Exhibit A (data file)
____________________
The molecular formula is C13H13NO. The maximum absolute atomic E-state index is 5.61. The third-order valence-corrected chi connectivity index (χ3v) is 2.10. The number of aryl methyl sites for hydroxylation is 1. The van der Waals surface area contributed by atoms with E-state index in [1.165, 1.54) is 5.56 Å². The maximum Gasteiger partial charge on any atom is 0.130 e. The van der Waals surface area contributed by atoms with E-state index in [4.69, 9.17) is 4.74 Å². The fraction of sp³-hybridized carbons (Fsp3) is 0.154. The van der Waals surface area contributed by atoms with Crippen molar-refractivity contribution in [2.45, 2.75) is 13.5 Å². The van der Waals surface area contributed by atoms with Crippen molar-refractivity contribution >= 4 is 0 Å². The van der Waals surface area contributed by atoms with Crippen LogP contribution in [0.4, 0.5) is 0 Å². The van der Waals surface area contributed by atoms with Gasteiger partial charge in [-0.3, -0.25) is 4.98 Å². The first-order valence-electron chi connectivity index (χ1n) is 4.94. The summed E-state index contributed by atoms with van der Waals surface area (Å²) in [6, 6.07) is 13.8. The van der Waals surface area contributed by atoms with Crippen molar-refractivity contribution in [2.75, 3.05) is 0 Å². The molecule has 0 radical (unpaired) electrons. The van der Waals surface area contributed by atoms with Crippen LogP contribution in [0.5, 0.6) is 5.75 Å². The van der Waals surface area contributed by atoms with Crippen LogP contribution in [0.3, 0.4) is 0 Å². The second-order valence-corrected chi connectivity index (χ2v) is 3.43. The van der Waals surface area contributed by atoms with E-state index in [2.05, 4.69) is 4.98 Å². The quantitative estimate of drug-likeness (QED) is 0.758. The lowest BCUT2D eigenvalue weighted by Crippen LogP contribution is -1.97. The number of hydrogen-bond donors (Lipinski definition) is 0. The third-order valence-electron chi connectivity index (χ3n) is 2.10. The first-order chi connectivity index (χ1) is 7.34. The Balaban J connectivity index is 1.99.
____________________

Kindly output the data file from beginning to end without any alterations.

The molecular formula is C13H13NO. The maximum absolute atomic E-state index is 5.61. The third-order valence-corrected chi connectivity index (χ3v) is 2.10. The number of aryl methyl sites for hydroxylation is 1. The van der Waals surface area contributed by atoms with E-state index in [1.165, 1.54) is 5.56 Å². The maximum Gasteiger partial charge on any atom is 0.130 e. The van der Waals surface area contributed by atoms with E-state index in [4.69, 9.17) is 4.74 Å². The fraction of sp³-hybridized carbons (Fsp3) is 0.154. The van der Waals surface area contributed by atoms with Crippen molar-refractivity contribution in [2.45, 2.75) is 13.5 Å². The van der Waals surface area contributed by atoms with Crippen molar-refractivity contribution >= 4 is 0 Å². The van der Waals surface area contributed by atoms with Crippen LogP contribution in [0.4, 0.5) is 0 Å². The van der Waals surface area contributed by atoms with Gasteiger partial charge in [-0.3, -0.25) is 4.98 Å². The first-order valence-electron chi connectivity index (χ1n) is 4.94. The summed E-state index contributed by atoms with van der Waals surface area (Å²) in [6, 6.07) is 13.8. The van der Waals surface area contributed by atoms with Crippen molar-refractivity contribution in [2.75, 3.05) is 0 Å². The molecule has 0 radical (unpaired) electrons. The van der Waals surface area contributed by atoms with Crippen LogP contribution in [0.5, 0.6) is 5.75 Å². The van der Waals surface area contributed by atoms with Crippen LogP contribution in [0.3, 0.4) is 0 Å². The second-order valence-corrected chi connectivity index (χ2v) is 3.43. The van der Waals surface area contributed by atoms with E-state index in [2.05, 4.69) is 4.98 Å². The quantitative estimate of drug-likeness (QED) is 0.758. The lowest BCUT2D eigenvalue weighted by Crippen LogP contribution is -1.97. The number of hydrogen-bond donors (Lipinski definition) is 0. The third-order valence-electron chi connectivity index (χ3n) is 2.10. The first-order chi connectivity index (χ1) is 7.34. The Balaban J connectivity index is 1.99.